1.3.16

WHEN THE SOCIAL CAPITAL LEAVES TOWN.

Steven Shultis reflects on becoming a homeowner in a rough part of Springfield, Massachusetts.
Being poor is hard. Whether the poor living here think so or not, in many ways this is a great neighborhood in which to be poor. Whatever the general state of public transit, living where I do gives people a tremendous mobility that no other location in the region does. Just about every governmental body and institution has a branch or outlet here. Living in an urban center gives the poor access to many of the services which cater to their needs. Residing near the region's hospitality industry (7 hotels now, 11 by 2018 with thousands of guest rooms), universities, and medical centers makes access to thousands of entry level jobs possible.

But these are mostly not actually benefits of the concentration of poverty, they are the benefits of living in a city center. One problem of the concentration of poverty is how it normalizes dysfunction. I see the dysfunction every day. Some gentrification is what the neighborhood needs. Concerns that it could go so far as to displace tremendous numbers of people here are misguided in my view. That is not to say that it wouldn't create new challenges for the people living here--far from it, of course it would. But in many cases what these people need is for a buffer of "function" between themselves and their neighbor's dysfunction. Someone needs to call the police. Someone needs to care enough to pick up the nips bottles, the used condoms, and the dog poop. Someone needs to be at the city council meeting, and the PTO meeting.
Gentrification is emergent, and the critical mass of service industries suggests it is likely.  What Mr Sultis is writing, however, is a suggestion both to the new arrivals to see the grit and determination of many of the current residents, rather than to think of those people as those people ...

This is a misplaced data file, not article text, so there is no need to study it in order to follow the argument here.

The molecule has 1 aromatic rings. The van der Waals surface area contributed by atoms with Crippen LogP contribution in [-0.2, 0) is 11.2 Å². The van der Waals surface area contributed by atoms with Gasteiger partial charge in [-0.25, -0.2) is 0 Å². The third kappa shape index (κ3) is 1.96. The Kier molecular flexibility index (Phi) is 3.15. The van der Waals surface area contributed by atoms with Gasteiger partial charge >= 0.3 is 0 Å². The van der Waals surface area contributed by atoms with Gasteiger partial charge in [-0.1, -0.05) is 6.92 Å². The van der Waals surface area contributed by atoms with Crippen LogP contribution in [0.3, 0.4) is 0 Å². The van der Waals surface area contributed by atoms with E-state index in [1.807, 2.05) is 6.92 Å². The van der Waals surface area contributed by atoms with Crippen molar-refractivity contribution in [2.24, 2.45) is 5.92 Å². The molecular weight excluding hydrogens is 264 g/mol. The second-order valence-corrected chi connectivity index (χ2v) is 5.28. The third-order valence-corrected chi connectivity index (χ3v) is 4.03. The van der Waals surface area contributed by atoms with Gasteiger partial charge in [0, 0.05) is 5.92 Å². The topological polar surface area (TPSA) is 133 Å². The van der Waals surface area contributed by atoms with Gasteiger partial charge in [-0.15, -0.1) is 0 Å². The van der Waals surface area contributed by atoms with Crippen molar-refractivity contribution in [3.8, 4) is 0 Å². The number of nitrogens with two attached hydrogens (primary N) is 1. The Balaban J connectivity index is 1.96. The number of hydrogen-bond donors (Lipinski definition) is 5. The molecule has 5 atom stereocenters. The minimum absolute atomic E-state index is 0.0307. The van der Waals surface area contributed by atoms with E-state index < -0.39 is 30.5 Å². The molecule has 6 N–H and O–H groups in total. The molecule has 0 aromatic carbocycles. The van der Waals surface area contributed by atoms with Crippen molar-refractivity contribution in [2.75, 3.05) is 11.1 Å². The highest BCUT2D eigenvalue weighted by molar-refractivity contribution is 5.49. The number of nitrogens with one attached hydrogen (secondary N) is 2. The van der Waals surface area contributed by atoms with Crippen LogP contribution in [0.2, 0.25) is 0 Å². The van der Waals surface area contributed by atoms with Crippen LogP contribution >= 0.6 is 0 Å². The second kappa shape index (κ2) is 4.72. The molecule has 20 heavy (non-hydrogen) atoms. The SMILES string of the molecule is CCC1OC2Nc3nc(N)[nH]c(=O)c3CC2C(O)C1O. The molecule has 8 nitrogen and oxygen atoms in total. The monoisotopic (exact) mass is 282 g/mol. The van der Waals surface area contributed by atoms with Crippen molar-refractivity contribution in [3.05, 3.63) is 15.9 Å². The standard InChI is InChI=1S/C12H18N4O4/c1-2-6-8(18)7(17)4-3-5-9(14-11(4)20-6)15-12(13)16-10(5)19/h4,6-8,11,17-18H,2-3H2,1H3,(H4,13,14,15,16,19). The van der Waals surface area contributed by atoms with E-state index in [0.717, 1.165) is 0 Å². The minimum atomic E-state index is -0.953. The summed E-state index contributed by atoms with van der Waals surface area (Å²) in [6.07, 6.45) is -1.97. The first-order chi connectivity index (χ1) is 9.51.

At the same time, he's suggesting that the life management skills of the middle class matter.
With school desegregation, white flight created a vacuum which has (in a paradoxical turn of phrase) given concentrated poverty a chance to expand. With the middle class and the wealthy having fled to the suburbs and the exurbs, one result is that many of the rich not only do not ever see poverty, they also have a very warped sense of their own disproportionate wealth. That is to say: I know families with incomes a quarter of a million dollars a year that think that they are middle class.

The concentration of poverty does not just isolate the poor in their behaviors, attitudes, and dysfunctions, it does the same to the middle and upper classes. The recent epidemic of opioid overdose deaths in more suburban and rural parts of the country has led to a spate of articles acknowledging that "we can't just incarcerate our way out of this problem.” Funny how that same realization never occurred to people when most of those being locked up over drug problems were from "that place, that class, and that race.” When "that place" is your place, and people of that class and that race are your neighbors, that realization might well come sooner.

A fact became clear to me a short time back, it is now almost something of a mantra: Were I to find a billion dollars, my dream would be to stay here. Were most of my neighbors to find a thousand, their dream would be to get out. It isn't the place so much as it is the people around them. When you have resources you can be in this world, but not of it, so to speak. The poor do not have that luxury; the poor are always with them.
Whether your bogeyman is "social engineering" or "snob zoning" or "self-segregation" the message might be that your place, wherever it is, will be a more livable place if you and your family are capable of living competently, and more so if your neighbors also are.  I'm likely to return to this argument again, although it's being crowded out by the electoral crack-up going on this spring.

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